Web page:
Look up Glasgow: 5 hidden monuments

St Andrew's Suspension Bridge in Glasgow Green opened in 1855. Picture: Patrick Mackie

St Andrew's Suspension Bridge in Glasgow Green opened in 1855. Picture: Patrick Mackie

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Glasgow’s status as the second city of empire left it with a wealth of architectural masterpieces. But the passing of time has not been kind to them all, and some remain virtually unknown to outsiders.

GOVAN OLD PARISH CHURCH

The present Govan Old Parish Church is at least the third building to stand on the historic site. Picture: Leslie Barrie

The present Govan Old Parish Church is at least the third building to stand on the historic site. Picture: Leslie Barrie

To the incurious eye this building looks nothing more than a typical late Victorian era Presbyterian church, one of many found across Scotland.

While it remains a place of worship, it is also a museum full of artefacts from an ancient kingdom that predates Glasgow. Govan is today synonymous with shipbuilding, but its recorded history dates back to the sixth century.

The present church is at least the third to have been built on the site; an important religious centre in the kingdom of Strathclyde, or Alt Clut, which had its capital at Dumbarton Rock.

A variety of elaborately carved memorials, dating from the ninth to the 11th centuries, have been found in the church grounds and are now on public display. The most impressive of these is a sandstone sarcophagus thought to have held the relics of Constantine, a fabled seventh-century monarch.

The exterior of the Egyptian Halls in Union Street in February 1975. Picture: Allan Milligan

The exterior of the Egyptian Halls in Union Street in February 1975. Picture: Allan Milligan

CUSTOM HOUSE

The decline of the Upper Clyde as a port for commercial shipping caused Glasgow to briefly turn its back on the river that made its fortune. The quaysides that once bustled with stevedores were effectively abandoned.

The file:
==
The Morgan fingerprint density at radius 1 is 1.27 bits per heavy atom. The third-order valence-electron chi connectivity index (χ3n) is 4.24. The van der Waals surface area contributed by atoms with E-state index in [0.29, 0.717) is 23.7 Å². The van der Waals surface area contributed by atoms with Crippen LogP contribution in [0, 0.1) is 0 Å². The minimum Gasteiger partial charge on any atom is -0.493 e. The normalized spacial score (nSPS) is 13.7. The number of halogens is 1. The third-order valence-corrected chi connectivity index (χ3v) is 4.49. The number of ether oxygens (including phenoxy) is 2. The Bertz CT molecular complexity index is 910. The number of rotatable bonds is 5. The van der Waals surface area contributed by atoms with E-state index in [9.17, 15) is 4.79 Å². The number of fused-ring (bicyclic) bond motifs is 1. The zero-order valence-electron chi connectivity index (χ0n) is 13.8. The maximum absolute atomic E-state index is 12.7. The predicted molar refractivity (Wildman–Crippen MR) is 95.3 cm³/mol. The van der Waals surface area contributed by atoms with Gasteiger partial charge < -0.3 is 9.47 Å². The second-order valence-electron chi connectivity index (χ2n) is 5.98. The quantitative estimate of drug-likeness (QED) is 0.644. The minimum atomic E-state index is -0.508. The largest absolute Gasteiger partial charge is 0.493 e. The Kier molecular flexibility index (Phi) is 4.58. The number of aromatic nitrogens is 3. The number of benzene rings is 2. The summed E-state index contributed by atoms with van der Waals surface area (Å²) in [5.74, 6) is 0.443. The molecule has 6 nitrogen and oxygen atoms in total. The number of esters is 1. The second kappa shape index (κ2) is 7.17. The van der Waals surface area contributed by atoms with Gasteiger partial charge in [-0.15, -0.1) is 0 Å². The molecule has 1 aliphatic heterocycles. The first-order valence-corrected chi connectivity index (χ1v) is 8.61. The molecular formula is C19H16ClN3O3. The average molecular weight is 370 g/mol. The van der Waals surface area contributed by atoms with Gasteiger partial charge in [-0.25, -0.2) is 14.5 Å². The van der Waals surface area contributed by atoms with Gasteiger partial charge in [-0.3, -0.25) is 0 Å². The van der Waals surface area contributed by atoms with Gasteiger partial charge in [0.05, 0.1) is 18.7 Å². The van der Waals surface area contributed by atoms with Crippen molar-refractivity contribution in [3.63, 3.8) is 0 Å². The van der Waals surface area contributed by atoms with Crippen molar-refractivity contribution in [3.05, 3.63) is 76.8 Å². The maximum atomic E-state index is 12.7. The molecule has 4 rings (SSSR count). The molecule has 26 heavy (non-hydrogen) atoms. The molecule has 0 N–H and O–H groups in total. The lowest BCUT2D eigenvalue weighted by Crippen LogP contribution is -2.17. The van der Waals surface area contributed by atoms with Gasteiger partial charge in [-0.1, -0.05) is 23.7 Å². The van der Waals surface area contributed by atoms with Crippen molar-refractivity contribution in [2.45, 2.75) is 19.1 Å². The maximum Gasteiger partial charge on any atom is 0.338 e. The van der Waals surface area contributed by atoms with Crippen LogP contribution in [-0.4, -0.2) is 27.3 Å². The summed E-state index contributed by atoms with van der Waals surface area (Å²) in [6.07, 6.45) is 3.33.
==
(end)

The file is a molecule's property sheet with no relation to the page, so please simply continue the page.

This process has happily been reversed in the last 20 years as major tourist attractions and office developments have opened alongside the Clyde.

But visual reminders that this was once a working river are not hard to find.

Custom House, a classically styled blonde sandstone building in Clyde Street, opened in 1840, was for more than a century the administrative heart of a great global port.

It now stands empty, slowly crumbling, a testament to vanished industry.

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PATRICK BURGH HALL

It’s often said London is less a city and more a series of inter-locking towns and villages. Glasgow is much the same, having grown from the environs of its cathedral before gradually subsuming surrounding settlements.

Partick is now a bustling district in the west end of the city but started life as a small weaving village on the banks of the Kelvin. It had become a town in its own right by the mid-19th century and Partick Burgh Hall reflects the wealth and power shipbuilding and flour milling industries brought to the area.

Tucked behind Dumbarton Road, the municipal chambers were opened in 1872 and look out over the West of Scotland Cricket Club. Designed by William Leiper in a “lively” French renaissance style, three John Mossman-sculpted relief panels decorate its frontage. Partick merged with Glasgow - despite local protests - in 1912 and the halls are now well-used by a variety of community groups.

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ST ANDREW’S SUSPENSION BRIDGE

Described as “an elegant but little known structure”, this cast-iron footbridge across the Clyde at Glasgow Green was built to allow workers from the nearby Calton and Bridgeton districts to reach factories in Hutchesontown.

Built from 1853-1855 by engineer Neil Robson, the bridge replaced a ferry service and quickly became a local landmark. Its impressive Corinthian columns ensure this is a cut above the average footbridge.

EGYPTIAN HALLS

A Glasgow landmark that is literally hidden. This magnificent edifice in Union Street has been covered by a layer of scaffolding and plastic sheeting for several years to protect its crumbling exterior. The Egyptian Halls was completed in 1872 for iron manufacturer James Robertson, and its frontage of polished ashlar hides a cast iron frame. Despite its name, the building’s design shows Greek influence rather an Egyptian.

Architect Alexander Thomson, who died in 1875, was nicknamed ‘Greek’ for his regular incorporation of ancient Grecian styles into his works. While the shops at ground level remain occupied, the building’s upper floors are vacant as debate continues on how best to restore it.

The Alexander Thomson Society, which campaigns for the conservation of the architect’s work, said there had been a “worrying lack of updates” on long-proposed plans to redevelop the privately-owned building. “It is a very worrying situation as it is Thomson’s finest commercial building but there seems to be this impasse between the building’s owners and the local authorities.

READ MORE: What next for Glasgow’s landmark Egyptian Halls?

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